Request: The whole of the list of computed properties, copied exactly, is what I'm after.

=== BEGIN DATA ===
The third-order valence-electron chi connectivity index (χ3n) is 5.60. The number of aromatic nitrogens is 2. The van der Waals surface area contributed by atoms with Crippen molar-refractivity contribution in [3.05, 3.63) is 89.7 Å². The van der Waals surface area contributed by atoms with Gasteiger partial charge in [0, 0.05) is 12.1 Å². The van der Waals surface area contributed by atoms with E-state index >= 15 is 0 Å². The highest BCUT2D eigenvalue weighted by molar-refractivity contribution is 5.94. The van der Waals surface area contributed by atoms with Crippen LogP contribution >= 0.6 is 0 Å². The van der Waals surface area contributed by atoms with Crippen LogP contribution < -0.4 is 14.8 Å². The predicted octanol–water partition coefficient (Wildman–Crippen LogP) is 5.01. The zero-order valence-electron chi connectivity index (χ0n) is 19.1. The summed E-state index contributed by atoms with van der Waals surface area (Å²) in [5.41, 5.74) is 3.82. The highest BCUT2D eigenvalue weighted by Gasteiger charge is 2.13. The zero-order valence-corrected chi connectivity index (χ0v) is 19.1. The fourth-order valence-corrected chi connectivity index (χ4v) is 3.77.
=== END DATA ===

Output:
The third-order valence-electron chi connectivity index (χ3n) is 5.60. The number of aromatic nitrogens is 2. The van der Waals surface area contributed by atoms with Crippen molar-refractivity contribution in [3.05, 3.63) is 89.7 Å². The van der Waals surface area contributed by atoms with Gasteiger partial charge in [0, 0.05) is 12.1 Å². The van der Waals surface area contributed by atoms with E-state index >= 15 is 0 Å². The highest BCUT2D eigenvalue weighted by molar-refractivity contribution is 5.94. The van der Waals surface area contributed by atoms with Crippen LogP contribution >= 0.6 is 0 Å². The van der Waals surface area contributed by atoms with Crippen LogP contribution < -0.4 is 14.8 Å². The predicted octanol–water partition coefficient (Wildman–Crippen LogP) is 5.01. The zero-order valence-electron chi connectivity index (χ0n) is 19.1. The summed E-state index contributed by atoms with van der Waals surface area (Å²) in [5.41, 5.74) is 3.82. The highest BCUT2D eigenvalue weighted by Gasteiger charge is 2.13. The zero-order valence-corrected chi connectivity index (χ0v) is 19.1. The fourth-order valence-corrected chi connectivity index (χ4v) is 3.77.